Abstract

The evolution of social media platforms and other public forums in the digital realm has created an explosion of user-generated content and data as a component of the already content-saturated digital landscape. The distributed, horizontal nature of the internet as a platform makes it difficult to ascertain value and differentiate between texts of varying validity, bias, and purpose. In addition, the internet is not an inanimate interface. As Pariser (2011) argues, content aggregators, such as Google, actively filter, personalize, and therefore limit each individual's access to information, in both range and type. This has created a crisis of information valuation and control. Importantly, conventional curriculum does not furnish students with the information literacy tools necessary for them to navigate the digital landscape effectively. Information miners and developers, including news organizations, are falling victim to this fallacy as well. Lankshear and Knobel (2011) posit that empowering navigation and control in the digital landscape requires a new mindset. This research offers a context-driven approach that acknowledges this new mindset, promoting "rhetorical consciousness" (Murphy et al., 2003) within the network and providing a framework to recognize, challenge, and co-create gatekeeping roles and mechanism as they increasingly shift to the individual.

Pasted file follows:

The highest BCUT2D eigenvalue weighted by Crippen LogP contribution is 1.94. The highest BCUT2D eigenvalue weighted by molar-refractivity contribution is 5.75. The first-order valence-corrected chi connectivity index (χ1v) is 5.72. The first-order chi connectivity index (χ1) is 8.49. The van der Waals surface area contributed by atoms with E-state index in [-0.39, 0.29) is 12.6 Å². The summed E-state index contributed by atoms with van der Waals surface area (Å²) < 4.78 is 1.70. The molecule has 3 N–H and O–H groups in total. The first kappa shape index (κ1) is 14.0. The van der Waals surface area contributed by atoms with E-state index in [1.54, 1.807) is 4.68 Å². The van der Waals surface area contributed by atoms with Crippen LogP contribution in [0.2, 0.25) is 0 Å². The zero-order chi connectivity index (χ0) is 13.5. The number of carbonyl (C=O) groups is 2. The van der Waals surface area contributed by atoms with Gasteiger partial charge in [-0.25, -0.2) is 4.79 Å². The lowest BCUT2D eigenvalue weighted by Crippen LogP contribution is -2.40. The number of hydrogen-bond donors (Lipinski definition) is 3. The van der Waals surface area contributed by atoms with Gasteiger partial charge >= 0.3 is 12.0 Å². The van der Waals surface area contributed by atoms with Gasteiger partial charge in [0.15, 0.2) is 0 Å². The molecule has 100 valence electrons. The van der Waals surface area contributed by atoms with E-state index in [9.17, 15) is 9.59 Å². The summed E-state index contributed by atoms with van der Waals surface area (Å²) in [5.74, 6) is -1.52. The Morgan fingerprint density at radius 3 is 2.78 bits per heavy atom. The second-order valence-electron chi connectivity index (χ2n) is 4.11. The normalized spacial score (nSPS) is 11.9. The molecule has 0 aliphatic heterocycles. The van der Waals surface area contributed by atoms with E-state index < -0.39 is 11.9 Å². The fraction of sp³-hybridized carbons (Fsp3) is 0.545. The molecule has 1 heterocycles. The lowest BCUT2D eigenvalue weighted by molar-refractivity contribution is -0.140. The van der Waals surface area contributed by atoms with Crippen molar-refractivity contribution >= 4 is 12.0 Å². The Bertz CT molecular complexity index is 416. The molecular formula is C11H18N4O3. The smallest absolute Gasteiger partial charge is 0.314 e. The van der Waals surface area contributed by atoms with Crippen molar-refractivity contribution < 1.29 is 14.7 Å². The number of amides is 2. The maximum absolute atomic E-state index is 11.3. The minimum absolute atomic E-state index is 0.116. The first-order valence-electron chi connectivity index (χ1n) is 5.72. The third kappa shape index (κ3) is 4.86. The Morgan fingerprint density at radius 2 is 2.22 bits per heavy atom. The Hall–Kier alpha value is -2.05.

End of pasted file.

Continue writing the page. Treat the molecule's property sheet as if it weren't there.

Thesis Completion

2018

Semester

Spring

Thesis Chair

Guenzel, Steffen

Degree

Bachelor of Arts (B.A.)

College

College of Arts and Humanities

Department

Writing and Rhetoric

Degree Program

Writing and Rhetoric

Location

Orlando (Main) Campus

Language

English

Access Status

Open Access

Release Date

5-1-2018

Share

COinS